By his 11th birthday, Mitchell Wilson had already endured a lifetime of pain.

He was 8 when his mother died of cancer three years ago.

The next year he was diagnosed with muscular dystrophy, a degenerative and incurable disease that was slowly destroying his muscles and would one day leave him paralyzed.

And last November, while on one of his prescribed daily walks, Mitchell was jumped by a 12-year-old boy he knew from his elementary school in Pickering. The older child, who was after the iPhone Mitchell borrowed from his father to listen to music while he walked, smashed Mitchell’s face into the pavement so hard he broke some of the boy’s teeth.

 

The attack, Mitchell’s parents say, led their son on a downward spiral that culminated in his suicide earlier this month.

“He was never the same after the mugging,” said Mitchell’s father, Craig Wilson, who found his son’s lifeless body on Sept. 6 — a plastic bag tied around the young boy’s head — when he went to wake him up for what would have been his first day of Grade 6.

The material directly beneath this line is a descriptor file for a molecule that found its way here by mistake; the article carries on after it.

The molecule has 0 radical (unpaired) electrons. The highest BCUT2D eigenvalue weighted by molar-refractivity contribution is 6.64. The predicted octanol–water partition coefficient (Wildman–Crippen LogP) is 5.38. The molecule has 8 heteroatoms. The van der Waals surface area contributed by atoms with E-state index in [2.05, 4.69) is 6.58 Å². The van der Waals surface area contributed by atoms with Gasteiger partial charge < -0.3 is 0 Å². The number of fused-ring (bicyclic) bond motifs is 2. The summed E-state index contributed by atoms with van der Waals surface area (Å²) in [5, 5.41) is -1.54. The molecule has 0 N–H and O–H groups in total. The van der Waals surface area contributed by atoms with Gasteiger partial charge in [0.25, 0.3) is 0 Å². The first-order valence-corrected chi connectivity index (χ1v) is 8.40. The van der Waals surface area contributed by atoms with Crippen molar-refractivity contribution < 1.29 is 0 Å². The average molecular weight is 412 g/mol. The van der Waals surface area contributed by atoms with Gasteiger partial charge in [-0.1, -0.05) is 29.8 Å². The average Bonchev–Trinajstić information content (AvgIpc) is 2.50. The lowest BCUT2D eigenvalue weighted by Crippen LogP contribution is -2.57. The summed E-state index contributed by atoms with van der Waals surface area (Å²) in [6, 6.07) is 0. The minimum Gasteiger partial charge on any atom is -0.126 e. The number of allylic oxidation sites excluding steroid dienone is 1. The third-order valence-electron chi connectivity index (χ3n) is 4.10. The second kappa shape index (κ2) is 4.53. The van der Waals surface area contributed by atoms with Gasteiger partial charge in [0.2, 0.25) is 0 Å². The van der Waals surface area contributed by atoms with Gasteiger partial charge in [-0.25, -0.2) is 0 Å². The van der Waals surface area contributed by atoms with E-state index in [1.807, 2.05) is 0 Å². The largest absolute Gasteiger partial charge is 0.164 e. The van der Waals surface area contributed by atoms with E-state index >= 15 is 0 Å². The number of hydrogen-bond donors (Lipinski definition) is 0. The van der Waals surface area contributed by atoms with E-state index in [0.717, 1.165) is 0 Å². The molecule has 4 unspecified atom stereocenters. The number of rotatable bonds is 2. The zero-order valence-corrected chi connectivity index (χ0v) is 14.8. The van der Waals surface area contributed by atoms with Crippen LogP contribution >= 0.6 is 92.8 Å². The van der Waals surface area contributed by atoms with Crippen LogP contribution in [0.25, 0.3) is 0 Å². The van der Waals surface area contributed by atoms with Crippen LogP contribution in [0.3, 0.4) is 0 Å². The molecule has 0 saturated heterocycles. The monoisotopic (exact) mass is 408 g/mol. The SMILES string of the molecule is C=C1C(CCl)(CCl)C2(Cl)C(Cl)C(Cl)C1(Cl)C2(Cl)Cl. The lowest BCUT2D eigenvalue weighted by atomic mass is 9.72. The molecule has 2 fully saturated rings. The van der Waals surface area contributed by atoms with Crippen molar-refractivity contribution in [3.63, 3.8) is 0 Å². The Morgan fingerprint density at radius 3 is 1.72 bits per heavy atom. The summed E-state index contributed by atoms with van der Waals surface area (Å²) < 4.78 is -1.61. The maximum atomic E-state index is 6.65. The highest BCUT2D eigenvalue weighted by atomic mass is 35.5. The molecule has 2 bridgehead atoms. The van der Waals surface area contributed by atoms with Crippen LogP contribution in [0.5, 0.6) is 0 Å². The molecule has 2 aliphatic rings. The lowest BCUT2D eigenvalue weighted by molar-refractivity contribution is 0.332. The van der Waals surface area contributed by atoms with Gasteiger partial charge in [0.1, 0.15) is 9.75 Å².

The alleged mugger was arrested the day after the attack, charged with assault and removed from Westcreek Public School.

Wilson is hoping that by speaking to the media, visiting schools and telling Mitchell’s story he can prevent other kids from being bullied and educate people about what it’s like to live with a disability.

“Ultimately everybody has to be nicer to each other.”

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